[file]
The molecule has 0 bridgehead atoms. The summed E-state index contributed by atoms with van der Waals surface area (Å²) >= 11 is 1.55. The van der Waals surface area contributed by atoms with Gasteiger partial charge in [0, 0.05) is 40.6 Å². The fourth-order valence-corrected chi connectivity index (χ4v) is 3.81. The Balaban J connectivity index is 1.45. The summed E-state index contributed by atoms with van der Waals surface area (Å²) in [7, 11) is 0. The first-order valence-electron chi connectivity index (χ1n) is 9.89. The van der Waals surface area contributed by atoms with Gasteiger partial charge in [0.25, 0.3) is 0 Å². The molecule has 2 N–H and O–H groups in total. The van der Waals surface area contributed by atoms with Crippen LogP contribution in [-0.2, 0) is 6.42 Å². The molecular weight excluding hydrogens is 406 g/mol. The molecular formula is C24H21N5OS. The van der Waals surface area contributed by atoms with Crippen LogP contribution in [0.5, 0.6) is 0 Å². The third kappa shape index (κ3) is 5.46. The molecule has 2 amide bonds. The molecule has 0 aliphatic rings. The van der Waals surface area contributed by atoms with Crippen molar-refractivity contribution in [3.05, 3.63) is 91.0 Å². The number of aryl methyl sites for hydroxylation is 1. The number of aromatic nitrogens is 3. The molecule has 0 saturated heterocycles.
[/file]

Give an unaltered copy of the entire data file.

The molecule has 0 bridgehead atoms. The summed E-state index contributed by atoms with van der Waals surface area (Å²) >= 11 is 1.55. The van der Waals surface area contributed by atoms with Gasteiger partial charge in [0, 0.05) is 40.6 Å². The fourth-order valence-corrected chi connectivity index (χ4v) is 3.81. The Balaban J connectivity index is 1.45. The summed E-state index contributed by atoms with van der Waals surface area (Å²) in [7, 11) is 0. The first-order valence-electron chi connectivity index (χ1n) is 9.89. The van der Waals surface area contributed by atoms with Gasteiger partial charge in [0.25, 0.3) is 0 Å². The molecule has 2 N–H and O–H groups in total. The van der Waals surface area contributed by atoms with Crippen LogP contribution in [-0.2, 0) is 6.42 Å². The molecular weight excluding hydrogens is 406 g/mol. The molecular formula is C24H21N5OS. The van der Waals surface area contributed by atoms with Crippen LogP contribution in [0.5, 0.6) is 0 Å². The third kappa shape index (κ3) is 5.46. The molecule has 2 amide bonds. The molecule has 0 aliphatic rings. The van der Waals surface area contributed by atoms with Crippen molar-refractivity contribution in [3.05, 3.63) is 91.0 Å². The number of aryl methyl sites for hydroxylation is 1. The number of aromatic nitrogens is 3. The molecule has 0 saturated heterocycles.